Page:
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LCR congress: striving for unity in France

This article is over 15 years, 11 months old
The Ligue Communiste Révolutionnaire (LCR) is the most important organisation of the revolutionary left in France. Last weekend it held its 16th congress. Alex Callinicos reports
Issue 1985
LCR members on the march in Paris at the time of November’s riots (Pic: Jess Hurd/
LCR members on the march in Paris at the time of November’s riots (Pic: Jess Hurd/

Since the public sector strikes of November-December 1995 France has been in the vanguard of the resistance to neo-liberal policies in Europe. The French referendum on the European constitution on 29 May 2005 marked a decisive defeat for this attempt by the ruling classes of the continent to hard-wire free market policies into European society.

It was followed by the riots that swept through France’s working class suburbs in November revealing the depths of anger and alienation felt by huge numbers of young people.

This situation faces the radical left in France with a challenge. The no campaign against the constitution gave birth to a network of local committees bringing together tens of thousands of activists. These committees have carried on as the “collectives of 29 May”.

The key question now is whether this movement can mount an effective political challenge to the right wing government of president Jacques Chirac.

The organised left played a key role in the no campaign. The Socialist Party (SP), the French equivalent of the Labour Party, split over the European constitution. A majority of SP supporters defied the party leadership and voted no.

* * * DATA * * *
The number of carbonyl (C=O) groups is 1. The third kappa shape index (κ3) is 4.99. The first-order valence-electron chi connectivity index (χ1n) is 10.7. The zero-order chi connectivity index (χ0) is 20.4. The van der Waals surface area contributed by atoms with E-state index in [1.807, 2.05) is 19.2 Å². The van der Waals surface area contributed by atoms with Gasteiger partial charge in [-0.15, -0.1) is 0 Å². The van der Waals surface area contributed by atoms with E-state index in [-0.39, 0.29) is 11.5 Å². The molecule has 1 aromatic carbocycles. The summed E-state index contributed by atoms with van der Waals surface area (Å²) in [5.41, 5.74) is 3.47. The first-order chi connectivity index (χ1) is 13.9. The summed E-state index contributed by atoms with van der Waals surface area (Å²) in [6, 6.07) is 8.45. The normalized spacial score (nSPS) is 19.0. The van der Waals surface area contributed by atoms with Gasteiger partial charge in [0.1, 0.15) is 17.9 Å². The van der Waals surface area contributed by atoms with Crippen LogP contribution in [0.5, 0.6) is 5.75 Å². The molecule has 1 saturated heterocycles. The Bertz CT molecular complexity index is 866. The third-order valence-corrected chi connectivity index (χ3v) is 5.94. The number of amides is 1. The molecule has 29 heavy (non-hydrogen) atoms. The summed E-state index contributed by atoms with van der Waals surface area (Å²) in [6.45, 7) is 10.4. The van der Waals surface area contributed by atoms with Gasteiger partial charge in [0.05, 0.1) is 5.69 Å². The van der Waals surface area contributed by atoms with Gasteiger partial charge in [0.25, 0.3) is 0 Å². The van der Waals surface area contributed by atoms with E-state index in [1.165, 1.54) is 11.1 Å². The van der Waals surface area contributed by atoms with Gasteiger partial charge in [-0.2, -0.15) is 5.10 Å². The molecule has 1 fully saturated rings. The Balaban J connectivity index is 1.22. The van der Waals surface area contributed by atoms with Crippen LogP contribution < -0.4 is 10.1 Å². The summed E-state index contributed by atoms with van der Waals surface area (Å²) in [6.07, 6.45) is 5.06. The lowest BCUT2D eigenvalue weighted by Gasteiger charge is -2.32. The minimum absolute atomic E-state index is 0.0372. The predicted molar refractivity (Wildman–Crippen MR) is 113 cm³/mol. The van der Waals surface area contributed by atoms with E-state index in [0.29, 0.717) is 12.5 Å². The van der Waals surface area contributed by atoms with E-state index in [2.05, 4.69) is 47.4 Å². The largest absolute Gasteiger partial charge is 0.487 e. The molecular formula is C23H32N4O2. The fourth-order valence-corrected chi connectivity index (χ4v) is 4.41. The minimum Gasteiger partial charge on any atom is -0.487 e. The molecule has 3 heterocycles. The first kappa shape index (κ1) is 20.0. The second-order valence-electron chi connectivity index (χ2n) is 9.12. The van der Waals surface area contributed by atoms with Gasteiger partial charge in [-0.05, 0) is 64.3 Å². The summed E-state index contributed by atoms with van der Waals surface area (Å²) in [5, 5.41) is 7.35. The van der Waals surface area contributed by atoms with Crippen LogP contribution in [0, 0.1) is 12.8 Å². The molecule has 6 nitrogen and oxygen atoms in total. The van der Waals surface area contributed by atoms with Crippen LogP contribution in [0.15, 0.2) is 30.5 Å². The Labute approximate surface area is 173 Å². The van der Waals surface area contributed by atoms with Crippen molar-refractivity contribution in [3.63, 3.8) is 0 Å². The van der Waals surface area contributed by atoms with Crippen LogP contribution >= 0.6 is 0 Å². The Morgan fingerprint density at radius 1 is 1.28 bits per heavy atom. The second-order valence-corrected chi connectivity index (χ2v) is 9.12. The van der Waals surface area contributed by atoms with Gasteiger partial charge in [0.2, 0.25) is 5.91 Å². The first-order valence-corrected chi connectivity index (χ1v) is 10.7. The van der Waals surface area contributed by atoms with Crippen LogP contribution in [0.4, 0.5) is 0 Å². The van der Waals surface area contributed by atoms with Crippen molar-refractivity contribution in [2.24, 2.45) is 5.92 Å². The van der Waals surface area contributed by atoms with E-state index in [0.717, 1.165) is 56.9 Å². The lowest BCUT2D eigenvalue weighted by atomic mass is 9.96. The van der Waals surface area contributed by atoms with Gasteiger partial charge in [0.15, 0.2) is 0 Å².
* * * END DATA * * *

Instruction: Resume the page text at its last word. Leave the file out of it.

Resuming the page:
Dissident SP leaders worked alongside the Communist Party (CP) and the LCR in the no campaign. Could these forces also come together to run a single candidate in the 2007 presidential elections?

The CP remains the key force in the French organised working class. Between 1997 and 2001 it served in the “plural left” coalition government dominated by the SP, which implemented neo-liberal policies almost identical to those of its right wing predecessors. This variant of Blairism is called social liberalism in France.

The CP, already in decline, saw its support drain away leftwards. Its leader Robert Hue was beaten in the 2002 presidential elections by two Trotskyists, Arlette Laguiller of Lutte Ouvrière and Olivier Besancenot of the LCR.

Hue’s successor, Marie George Buffet, moved the CP leftwards. But the party remains caught between the challenge from the far left and the need for alliances with the SP to hang onto its parliamentary seats and the local councils it still controls.

This situation gives the LCR a strategic role. It has only 3,000 members compared to the CP’s 50,000-60,000. But its activists are well rooted and the membership has doubled since the 2002 elections.

Besancenot, the Ligue’s spokesperson, is one of the most popular figures in France. The opinion polls currently predict he would win 8 percent of the vote in the next presidential election, compared to only 4.5 percent for Buffet. The CP recently approached the LCR to set up a joint working party.

The Ligue’s strong position is reflected in the fact that last Friday’s edition of Libération, the French equivalent of the Guardian, devoted its first three pages to the congress. Unfortunately, the LCR is deeply divided over what to do.

The congress debate

For a number of years the LCR’s leadership has been split between a majority whose most prominent figures include François Sabado, Olivier Besancenot, and Alain Krivine, and a minority headed by Christian Piquet, the editor of the LCR’s weekly paper Rouge.

The majority, known as Platform 1, has rightly sought to maintain the Ligue’s identity as a revolutionary Marxist organisation.

The minority, Platform 3, are much less committed to continuing this tradition. They see the LCR as a catalyst in a realignment of the left involving elements of both the CP and SP, and some at least don’t rule out LCR participation in another “plural left” government.